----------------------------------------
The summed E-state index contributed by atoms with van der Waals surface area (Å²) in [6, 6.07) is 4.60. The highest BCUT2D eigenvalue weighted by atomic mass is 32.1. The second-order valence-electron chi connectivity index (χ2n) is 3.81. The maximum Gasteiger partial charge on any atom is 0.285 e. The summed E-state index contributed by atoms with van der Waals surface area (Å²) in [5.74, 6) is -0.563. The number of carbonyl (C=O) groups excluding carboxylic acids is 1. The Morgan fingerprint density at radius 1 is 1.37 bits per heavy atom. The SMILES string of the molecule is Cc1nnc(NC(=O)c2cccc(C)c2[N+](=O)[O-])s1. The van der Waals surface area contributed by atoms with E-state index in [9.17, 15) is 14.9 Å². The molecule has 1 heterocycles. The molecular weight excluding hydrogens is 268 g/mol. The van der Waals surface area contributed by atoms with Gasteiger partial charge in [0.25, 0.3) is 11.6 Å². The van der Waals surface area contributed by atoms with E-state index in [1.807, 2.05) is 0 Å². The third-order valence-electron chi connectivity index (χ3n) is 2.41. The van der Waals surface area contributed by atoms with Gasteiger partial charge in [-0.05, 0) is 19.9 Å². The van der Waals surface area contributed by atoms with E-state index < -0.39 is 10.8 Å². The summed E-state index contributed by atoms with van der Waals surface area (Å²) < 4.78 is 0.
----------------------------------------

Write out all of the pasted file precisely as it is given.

The summed E-state index contributed by atoms with van der Waals surface area (Å²) in [6, 6.07) is 4.60. The highest BCUT2D eigenvalue weighted by atomic mass is 32.1. The second-order valence-electron chi connectivity index (χ2n) is 3.81. The maximum Gasteiger partial charge on any atom is 0.285 e. The summed E-state index contributed by atoms with van der Waals surface area (Å²) in [5.74, 6) is -0.563. The number of carbonyl (C=O) groups excluding carboxylic acids is 1. The Morgan fingerprint density at radius 1 is 1.37 bits per heavy atom. The SMILES string of the molecule is Cc1nnc(NC(=O)c2cccc(C)c2[N+](=O)[O-])s1. The van der Waals surface area contributed by atoms with E-state index in [9.17, 15) is 14.9 Å². The molecule has 1 heterocycles. The molecular weight excluding hydrogens is 268 g/mol. The van der Waals surface area contributed by atoms with Gasteiger partial charge in [0.25, 0.3) is 11.6 Å². The van der Waals surface area contributed by atoms with E-state index in [1.807, 2.05) is 0 Å². The third-order valence-electron chi connectivity index (χ3n) is 2.41. The van der Waals surface area contributed by atoms with Gasteiger partial charge in [-0.05, 0) is 19.9 Å². The van der Waals surface area contributed by atoms with E-state index < -0.39 is 10.8 Å². The summed E-state index contributed by atoms with van der Waals surface area (Å²) < 4.78 is 0.